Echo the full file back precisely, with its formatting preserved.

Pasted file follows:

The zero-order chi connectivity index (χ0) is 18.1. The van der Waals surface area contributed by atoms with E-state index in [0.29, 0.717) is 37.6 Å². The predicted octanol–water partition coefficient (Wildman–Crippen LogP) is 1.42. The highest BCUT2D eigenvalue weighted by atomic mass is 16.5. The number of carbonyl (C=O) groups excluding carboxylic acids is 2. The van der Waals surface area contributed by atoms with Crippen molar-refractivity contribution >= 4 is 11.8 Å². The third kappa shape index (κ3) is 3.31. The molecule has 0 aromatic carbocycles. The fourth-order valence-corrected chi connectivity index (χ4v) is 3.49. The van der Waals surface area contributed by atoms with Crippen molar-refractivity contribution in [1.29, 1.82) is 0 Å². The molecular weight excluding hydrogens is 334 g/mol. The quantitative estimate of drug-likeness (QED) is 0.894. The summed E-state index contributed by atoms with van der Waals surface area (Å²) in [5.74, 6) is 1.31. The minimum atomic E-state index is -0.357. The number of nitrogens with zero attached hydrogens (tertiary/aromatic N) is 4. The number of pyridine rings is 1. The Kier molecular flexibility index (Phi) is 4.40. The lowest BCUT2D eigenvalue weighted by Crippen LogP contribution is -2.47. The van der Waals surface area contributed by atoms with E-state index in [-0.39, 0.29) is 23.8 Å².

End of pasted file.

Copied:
The zero-order chi connectivity index (χ0) is 18.1. The van der Waals surface area contributed by atoms with E-state index in [0.29, 0.717) is 37.6 Å². The predicted octanol–water partition coefficient (Wildman–Crippen LogP) is 1.42. The highest BCUT2D eigenvalue weighted by atomic mass is 16.5. The number of carbonyl (C=O) groups excluding carboxylic acids is 2. The van der Waals surface area contributed by atoms with Crippen molar-refractivity contribution >= 4 is 11.8 Å². The third kappa shape index (κ3) is 3.31. The molecule has 0 aromatic carbocycles. The fourth-order valence-corrected chi connectivity index (χ4v) is 3.49. The van der Waals surface area contributed by atoms with Crippen molar-refractivity contribution in [1.29, 1.82) is 0 Å². The molecular weight excluding hydrogens is 334 g/mol. The quantitative estimate of drug-likeness (QED) is 0.894. The summed E-state index contributed by atoms with van der Waals surface area (Å²) in [5.74, 6) is 1.31. The minimum atomic E-state index is -0.357. The number of nitrogens with zero attached hydrogens (tertiary/aromatic N) is 4. The number of pyridine rings is 1. The Kier molecular flexibility index (Phi) is 4.40. The lowest BCUT2D eigenvalue weighted by Crippen LogP contribution is -2.47. The van der Waals surface area contributed by atoms with E-state index in [-0.39, 0.29) is 23.8 Å².